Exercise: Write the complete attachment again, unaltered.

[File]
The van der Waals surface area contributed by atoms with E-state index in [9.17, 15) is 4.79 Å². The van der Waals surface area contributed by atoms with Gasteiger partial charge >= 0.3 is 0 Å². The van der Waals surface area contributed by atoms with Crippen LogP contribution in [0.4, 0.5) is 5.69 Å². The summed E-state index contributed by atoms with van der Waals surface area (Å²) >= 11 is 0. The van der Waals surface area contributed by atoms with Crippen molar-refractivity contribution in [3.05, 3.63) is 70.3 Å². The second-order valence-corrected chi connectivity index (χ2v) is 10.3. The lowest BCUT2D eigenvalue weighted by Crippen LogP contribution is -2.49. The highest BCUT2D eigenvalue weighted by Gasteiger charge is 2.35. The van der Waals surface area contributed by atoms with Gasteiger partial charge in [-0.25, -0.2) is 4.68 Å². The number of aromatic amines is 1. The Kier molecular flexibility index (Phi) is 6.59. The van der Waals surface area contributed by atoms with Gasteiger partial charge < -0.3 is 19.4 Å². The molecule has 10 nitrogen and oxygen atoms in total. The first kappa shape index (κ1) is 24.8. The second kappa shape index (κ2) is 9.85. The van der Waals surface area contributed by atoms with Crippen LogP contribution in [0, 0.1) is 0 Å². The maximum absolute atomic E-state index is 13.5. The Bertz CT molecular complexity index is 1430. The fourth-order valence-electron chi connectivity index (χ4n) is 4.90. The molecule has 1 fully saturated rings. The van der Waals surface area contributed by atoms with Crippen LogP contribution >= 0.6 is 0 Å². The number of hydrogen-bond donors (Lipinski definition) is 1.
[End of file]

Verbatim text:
The van der Waals surface area contributed by atoms with E-state index in [9.17, 15) is 4.79 Å². The van der Waals surface area contributed by atoms with Gasteiger partial charge >= 0.3 is 0 Å². The van der Waals surface area contributed by atoms with Crippen LogP contribution in [0.4, 0.5) is 5.69 Å². The summed E-state index contributed by atoms with van der Waals surface area (Å²) >= 11 is 0. The van der Waals surface area contributed by atoms with Crippen molar-refractivity contribution in [3.05, 3.63) is 70.3 Å². The second-order valence-corrected chi connectivity index (χ2v) is 10.3. The lowest BCUT2D eigenvalue weighted by Crippen LogP contribution is -2.49. The highest BCUT2D eigenvalue weighted by Gasteiger charge is 2.35. The van der Waals surface area contributed by atoms with Gasteiger partial charge in [-0.25, -0.2) is 4.68 Å². The number of aromatic amines is 1. The Kier molecular flexibility index (Phi) is 6.59. The van der Waals surface area contributed by atoms with Gasteiger partial charge < -0.3 is 19.4 Å². The molecule has 10 nitrogen and oxygen atoms in total. The first kappa shape index (κ1) is 24.8. The second kappa shape index (κ2) is 9.85. The van der Waals surface area contributed by atoms with Crippen LogP contribution in [0, 0.1) is 0 Å². The maximum absolute atomic E-state index is 13.5. The Bertz CT molecular complexity index is 1430. The fourth-order valence-electron chi connectivity index (χ4n) is 4.90. The molecule has 1 fully saturated rings. The van der Waals surface area contributed by atoms with Crippen LogP contribution >= 0.6 is 0 Å². The number of hydrogen-bond donors (Lipinski definition) is 1.